Multitasking, Writing, and Other Shenanigans

As I write this, I have about a dozen tabs open, mostly to literary magazines accepting short fiction for various types of compensation, from copies to CV credits to checks. I also have several short stories that need editing to be presentable, Iron & Wine playing weird banjo in the background, my nephew crying down the hall, and a strong desire to get caught up in some heist or detective work by watching either Leverage or Sherlock, but I'm supposed to be submitting queries to magazines and online journals. Oh, and it really is time I got back to revising my novel.

Thing is, life isn't really that tough. It's just busy! I'm not even officially employed at the moment (yes, add 'applying for jobs' to my list), but there is always, always something to be done when you're a writer. While it's a marvelous solution to boredom, I often find myself avoiding the computer by making my own salsa or doing yoga with Jillian Michaels or going for a walk or reading someone else's hard-earned published book or cuddling my husband. Or, you know, writing a blog.

Don't get me wrong. Writing fiction is thrilling. There is nothing like that moment when you find out who your character really is, when you write him doing something that you never thought he would do, and he suddenly makes so much more sense. Or when she says something, and even though you typed it, it feels like the character is the one who thought to say it, not you.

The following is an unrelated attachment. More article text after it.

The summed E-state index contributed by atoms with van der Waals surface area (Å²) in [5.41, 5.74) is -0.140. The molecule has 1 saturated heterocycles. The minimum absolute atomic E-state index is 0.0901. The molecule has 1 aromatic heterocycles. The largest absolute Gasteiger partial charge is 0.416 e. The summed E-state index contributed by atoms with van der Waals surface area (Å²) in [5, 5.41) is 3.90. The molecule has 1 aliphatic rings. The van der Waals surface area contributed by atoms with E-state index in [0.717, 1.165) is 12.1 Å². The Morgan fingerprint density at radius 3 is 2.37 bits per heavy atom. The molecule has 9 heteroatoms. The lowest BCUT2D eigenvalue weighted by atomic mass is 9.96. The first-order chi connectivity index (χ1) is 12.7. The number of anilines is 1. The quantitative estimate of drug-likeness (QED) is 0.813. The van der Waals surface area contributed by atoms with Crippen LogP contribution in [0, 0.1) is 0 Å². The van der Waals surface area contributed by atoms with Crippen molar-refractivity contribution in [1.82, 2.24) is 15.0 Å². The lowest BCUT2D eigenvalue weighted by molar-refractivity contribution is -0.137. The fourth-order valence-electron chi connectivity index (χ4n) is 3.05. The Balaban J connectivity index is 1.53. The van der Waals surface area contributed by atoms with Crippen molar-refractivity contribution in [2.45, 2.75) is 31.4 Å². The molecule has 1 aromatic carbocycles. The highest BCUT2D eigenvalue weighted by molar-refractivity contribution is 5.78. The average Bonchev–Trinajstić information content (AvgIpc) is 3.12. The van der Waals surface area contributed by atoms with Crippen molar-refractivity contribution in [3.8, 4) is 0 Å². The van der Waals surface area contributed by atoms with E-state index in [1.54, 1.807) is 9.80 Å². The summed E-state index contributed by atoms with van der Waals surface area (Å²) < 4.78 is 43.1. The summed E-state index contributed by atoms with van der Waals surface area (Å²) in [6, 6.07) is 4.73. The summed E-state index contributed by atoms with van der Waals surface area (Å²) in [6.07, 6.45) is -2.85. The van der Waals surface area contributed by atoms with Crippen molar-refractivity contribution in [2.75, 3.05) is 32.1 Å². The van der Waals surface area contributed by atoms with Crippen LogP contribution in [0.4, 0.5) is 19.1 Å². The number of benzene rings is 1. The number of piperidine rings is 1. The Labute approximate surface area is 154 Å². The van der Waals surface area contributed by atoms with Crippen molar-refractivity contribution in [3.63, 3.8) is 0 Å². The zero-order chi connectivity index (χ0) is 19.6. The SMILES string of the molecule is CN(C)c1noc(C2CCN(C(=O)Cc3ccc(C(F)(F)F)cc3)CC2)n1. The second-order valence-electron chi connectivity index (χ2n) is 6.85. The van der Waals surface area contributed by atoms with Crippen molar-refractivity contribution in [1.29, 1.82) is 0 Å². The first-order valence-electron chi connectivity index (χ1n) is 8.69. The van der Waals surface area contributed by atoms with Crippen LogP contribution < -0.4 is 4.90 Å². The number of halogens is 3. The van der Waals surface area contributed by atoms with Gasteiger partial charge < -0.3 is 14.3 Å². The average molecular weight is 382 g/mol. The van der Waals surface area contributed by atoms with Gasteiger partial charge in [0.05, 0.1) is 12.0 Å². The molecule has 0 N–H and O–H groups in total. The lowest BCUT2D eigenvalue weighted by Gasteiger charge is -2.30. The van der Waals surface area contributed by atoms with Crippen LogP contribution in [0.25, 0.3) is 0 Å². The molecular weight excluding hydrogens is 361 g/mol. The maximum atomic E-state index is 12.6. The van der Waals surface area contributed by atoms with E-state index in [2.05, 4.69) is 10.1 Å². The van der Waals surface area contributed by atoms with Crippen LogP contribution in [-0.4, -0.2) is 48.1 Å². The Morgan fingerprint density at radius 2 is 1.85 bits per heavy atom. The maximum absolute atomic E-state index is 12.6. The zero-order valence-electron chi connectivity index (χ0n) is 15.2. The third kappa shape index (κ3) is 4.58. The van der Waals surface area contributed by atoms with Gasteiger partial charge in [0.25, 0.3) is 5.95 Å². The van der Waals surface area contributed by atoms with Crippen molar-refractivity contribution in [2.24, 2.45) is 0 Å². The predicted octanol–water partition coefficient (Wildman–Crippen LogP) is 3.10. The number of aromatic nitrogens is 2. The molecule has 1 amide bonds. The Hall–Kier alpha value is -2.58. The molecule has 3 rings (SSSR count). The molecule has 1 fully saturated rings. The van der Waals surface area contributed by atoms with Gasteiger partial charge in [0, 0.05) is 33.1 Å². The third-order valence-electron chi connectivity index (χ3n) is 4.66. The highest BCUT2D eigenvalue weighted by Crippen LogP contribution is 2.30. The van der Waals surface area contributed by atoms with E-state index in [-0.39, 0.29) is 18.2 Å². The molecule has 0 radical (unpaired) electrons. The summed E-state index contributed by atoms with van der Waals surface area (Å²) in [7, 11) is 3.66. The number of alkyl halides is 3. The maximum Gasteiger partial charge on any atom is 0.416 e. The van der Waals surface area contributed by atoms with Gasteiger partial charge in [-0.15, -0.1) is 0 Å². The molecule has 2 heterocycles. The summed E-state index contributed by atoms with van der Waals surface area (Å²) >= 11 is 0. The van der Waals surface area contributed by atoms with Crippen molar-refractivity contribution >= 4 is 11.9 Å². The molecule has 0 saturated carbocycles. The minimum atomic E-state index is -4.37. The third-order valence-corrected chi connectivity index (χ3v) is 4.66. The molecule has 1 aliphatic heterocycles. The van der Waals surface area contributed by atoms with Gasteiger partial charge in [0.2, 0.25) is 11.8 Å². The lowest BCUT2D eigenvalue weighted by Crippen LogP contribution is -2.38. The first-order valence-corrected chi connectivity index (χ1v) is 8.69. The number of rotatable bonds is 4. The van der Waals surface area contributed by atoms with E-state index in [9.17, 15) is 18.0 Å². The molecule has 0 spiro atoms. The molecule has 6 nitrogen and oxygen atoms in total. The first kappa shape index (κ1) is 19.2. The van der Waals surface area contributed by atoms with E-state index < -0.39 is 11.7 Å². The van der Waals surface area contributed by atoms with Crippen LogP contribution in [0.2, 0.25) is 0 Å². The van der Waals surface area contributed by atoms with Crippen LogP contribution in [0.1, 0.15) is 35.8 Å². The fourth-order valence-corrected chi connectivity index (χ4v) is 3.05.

Stephen King talks a lot in his book On Writing about character discovery, and I tend to share a lot of his method. I don't like to plan too much. I generally sit at the keyboard (and bleed, as Hemingway would say) and just write what I think would happen next, what my characters would do and say, without any bullet points or outline to go off of. While that is often very scary, it's also liberating because I don't end up procrastinating the actual writing by spending weeks on an outline I know I won't follow anyway.

Some of the best ideas I have for my stories come when I'm already at the keyboard. The other ones usually show up just as I'm about to drift off to sleep and then I can't remember them in the morning. I call those 'plot poltergeists' and I wish them dead, except that I don't, I just wish I could wake up enough to write them down before they disappear.

The other thing I've noticed is that I don't get any writing done if I don't just start writing. Much like working out, sometimes the hardest part is getting to the gym. Once you're doing it, it's really not so hard.

What are you working on? Share in the comments.

Also, I'll soon be sharing clips from my novel on Twitter and on my brand spanking new Facebook page, so please like and visit. Buttons in the sidebar. Happy writing/reading to all!